Apfel confirmed the news on her Instagram account, before posting a picture of the Barbie accompanied by the caption, "Isn't she cute?" The doll comes dressed in the same emerald-green suit and ruffled collar the nonagenarian wears on the cover of her new book, "Accidental Icon ," and sports Apfel's signature elaborate jewelry and thick-rimmed glasses.
Eric Joyner only paints robots and doughnuts. Or, to be more precise: for almost two decades, robots, doughnuts or both have featured prominently in all of Joyner's paintings. The rest is up to his imagination. Despite restricting himself to two chosen subjects, the Californian painter's output is remarkably varied. His forthcoming book, "Robot Existentialism," is divided into 11 sections, spanning themes like transport, countryside life and street scenes.
This story is part of "Masters of Experience," a series exploring the world's most original experiences, as told by the visionaries who crafted them. Inside a shopping mall in the Chinese city of Wuhan, a futuristic movie theater lies in a state of motionless disarray. Pillars are strewn across the foyer beneath a sculptural canopy of angular shards. In the auditoriums, hundreds of acoustic panels have been scattered across the rooms' walls, appearing like piles of bricks and rubble.
Muck Rack makes it simple to find people, tweets, or articles that mention any name, keyword, company, hashtag etc. We've compiled this guide to help you make the most of your search.
Selecting a term
Start searching tweets, articles from media outlets, articles mentioned in tweets, journalists'
names, titles and bios with some suggested searches:
Companies or Topics (e.g. iPhone, Microsoft)
Phrases (e.g. "cloud computing") — use quotes to keep the terms together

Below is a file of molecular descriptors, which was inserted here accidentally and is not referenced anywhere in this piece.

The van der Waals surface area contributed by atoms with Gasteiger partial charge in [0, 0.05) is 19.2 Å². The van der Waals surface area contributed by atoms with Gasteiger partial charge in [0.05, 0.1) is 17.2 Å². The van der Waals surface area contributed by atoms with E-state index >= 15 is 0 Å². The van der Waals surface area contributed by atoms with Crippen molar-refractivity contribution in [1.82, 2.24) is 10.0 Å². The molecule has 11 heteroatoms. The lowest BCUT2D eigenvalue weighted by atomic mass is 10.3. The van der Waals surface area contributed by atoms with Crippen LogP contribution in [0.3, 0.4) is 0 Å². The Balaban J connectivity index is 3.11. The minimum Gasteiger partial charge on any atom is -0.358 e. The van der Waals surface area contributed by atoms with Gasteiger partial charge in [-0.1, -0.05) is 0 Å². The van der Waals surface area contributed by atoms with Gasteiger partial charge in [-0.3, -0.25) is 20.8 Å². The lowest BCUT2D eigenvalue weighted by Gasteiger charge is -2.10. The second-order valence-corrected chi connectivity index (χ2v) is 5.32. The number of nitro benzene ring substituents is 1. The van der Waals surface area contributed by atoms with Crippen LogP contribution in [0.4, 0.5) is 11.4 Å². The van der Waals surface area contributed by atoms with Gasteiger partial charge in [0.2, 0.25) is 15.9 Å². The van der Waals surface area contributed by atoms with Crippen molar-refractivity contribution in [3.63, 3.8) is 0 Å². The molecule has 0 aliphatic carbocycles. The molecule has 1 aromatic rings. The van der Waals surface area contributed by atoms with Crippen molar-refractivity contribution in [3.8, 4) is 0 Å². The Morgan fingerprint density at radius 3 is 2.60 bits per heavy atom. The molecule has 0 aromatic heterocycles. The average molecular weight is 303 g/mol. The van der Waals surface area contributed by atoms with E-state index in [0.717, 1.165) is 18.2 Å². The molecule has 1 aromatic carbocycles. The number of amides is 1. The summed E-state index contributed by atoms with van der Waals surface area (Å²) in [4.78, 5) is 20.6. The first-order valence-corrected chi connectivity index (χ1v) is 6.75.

Twitter handles (e.g. @username) — returns those who have mentioned or replied to
Names (e.g. "David Pogue")
Hashtags (e.g. #sxsw, #london2012)
Bio details (e.g. vegan, Olympics, father)
Muck Rack's Advanced Search allows for many boolean operators.
Find results that mention multiple specified terms, use AND or
+. For example, ensure each result contains both Elon Musk and Mark Zuckerberg by
searching Musk AND Zuckerberg or Musk + Zuckerberg.
Use the operators OR or , to broaden your search when you'd like either of
multiple terms to appear in results. (This is the default behavior of our search when no operators
are used). For example, results will contain either cake or cookie by searching cake OR cookie or cake,cookie
Use NOT or - to subtract results from your search. For
example, searching Disney will yield results about the Walt Disney Company as well as Walt Disney
World Resort. To exclude mentions of Disney World, search for Disney -World or Disney
When using one of these operators with a phrase, enclose it in quotation marks. For example, you can
find results about smartphones excluding Apple's iPhone 4S by searching smartphone -"iPhone
Exact case matching or punctuation
If you're searching for a brand name or keyword that relies on specific punctuation marks or capitalization, you can
find results that match your exact query by adding matchcase: before the keyword you're searching for, like matchcase:E*TRADE .
Use parentheses to separate multiple
boolean phrases. For example, to find journalists talking about having fun in Disney World or
Disneyland, search for ("disney world" OR disneyland) AND fun.
An asterisk can be used to search for any variation of a root word truncated by the asterisk. For example, searching for admin* will return results for administrator, administration, administer, administered, etc.
A near operator is an AND operator where you can control the distance between the words. You can vary the distance the near operation uses by adding a forward slash and number (between 0-99) such as strawberries NEAR/10 "whipped cream", which means the strawberries must exist within 10 words of "whipped cream".